6 Ways to Minimize Your Family’s Chances of Getting the Coronavirus This Fall

Mother Checking Child's Temperature During Cold and Flu Season

If you’re anything like me, you’ve been obsessively following local and national news updates about the coronavirus for months. Although it’s spread to every continent and almost every country, causing almost 27 million people to become ill and 875,000 deaths — I completely shut out worldwide news coverage around May, when the outlook in most of those counties starting improving, but don’t get me started.

As schools across the country resume in-person learning and Labor Day marks the end of summer holidays — it’s the perfect time to brush up on proactive ways to prevent your family from getting the coronavirus.

The coronavirus is a respiratory illness like the flu. The virus is spread when contaminated droplets from coughs, sneezes, or talking enter mucus tracts like your eyes, nose, and mouth. There is also evidence to support that infection by airborne transmission is possible, and that coronavirus lives on surfaces like stainless steel or plastic for up to three days.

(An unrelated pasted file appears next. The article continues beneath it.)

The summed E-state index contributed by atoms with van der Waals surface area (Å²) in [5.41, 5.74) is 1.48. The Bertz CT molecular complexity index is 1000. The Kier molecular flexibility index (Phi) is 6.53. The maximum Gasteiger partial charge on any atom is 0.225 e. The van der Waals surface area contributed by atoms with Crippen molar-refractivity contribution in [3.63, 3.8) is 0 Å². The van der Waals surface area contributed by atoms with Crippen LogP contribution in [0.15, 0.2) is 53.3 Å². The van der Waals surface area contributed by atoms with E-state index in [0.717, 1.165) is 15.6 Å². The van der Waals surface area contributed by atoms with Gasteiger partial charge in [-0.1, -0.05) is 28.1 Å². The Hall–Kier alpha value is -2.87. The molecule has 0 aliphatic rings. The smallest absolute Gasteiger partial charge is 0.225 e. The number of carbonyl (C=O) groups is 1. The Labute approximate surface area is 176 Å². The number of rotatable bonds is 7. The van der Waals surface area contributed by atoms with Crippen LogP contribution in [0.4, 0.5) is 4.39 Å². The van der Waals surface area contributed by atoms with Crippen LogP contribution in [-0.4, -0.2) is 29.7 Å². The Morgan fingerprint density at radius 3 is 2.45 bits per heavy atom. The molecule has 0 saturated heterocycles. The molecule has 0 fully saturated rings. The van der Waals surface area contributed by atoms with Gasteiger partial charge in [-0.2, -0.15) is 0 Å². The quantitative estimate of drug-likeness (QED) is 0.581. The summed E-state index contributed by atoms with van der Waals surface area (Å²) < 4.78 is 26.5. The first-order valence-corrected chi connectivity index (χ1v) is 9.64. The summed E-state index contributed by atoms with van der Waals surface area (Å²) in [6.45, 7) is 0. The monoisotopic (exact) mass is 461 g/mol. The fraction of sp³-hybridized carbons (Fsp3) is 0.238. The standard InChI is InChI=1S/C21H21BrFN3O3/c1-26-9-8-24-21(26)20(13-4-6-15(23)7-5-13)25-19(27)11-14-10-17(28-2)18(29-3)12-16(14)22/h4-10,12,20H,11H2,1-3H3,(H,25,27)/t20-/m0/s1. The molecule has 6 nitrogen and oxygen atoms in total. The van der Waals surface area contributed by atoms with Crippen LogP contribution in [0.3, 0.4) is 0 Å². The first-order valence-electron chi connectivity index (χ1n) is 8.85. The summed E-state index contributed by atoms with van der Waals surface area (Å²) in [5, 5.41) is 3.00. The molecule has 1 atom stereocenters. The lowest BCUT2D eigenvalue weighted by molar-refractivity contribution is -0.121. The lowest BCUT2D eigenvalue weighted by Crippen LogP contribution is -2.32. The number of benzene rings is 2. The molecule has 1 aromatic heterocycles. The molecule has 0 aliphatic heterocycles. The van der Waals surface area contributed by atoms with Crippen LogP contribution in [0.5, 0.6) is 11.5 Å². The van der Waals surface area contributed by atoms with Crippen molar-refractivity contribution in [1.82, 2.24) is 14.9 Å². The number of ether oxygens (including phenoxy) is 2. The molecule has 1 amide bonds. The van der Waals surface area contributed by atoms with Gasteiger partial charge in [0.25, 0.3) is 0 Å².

The general consensus is that most people who contract the virus, have mild symptoms, and make a full recovery, life-threatening complications are possible — especially for people with underlying medical conditions or compromised immune systems. There’s been a lot of conflicting opinions from experts about whether children have a lower chance of contracting the virus or if they’re just less likely to have severe symptoms — but with many Americans starting to return to work and venture further from home, it’s more important than ever to practice safety precautions for the safety of our families and others.

Here are 6 ways to minimize your family’s chances of getting the coronavirus, this fall.

1. Sterilize your house.


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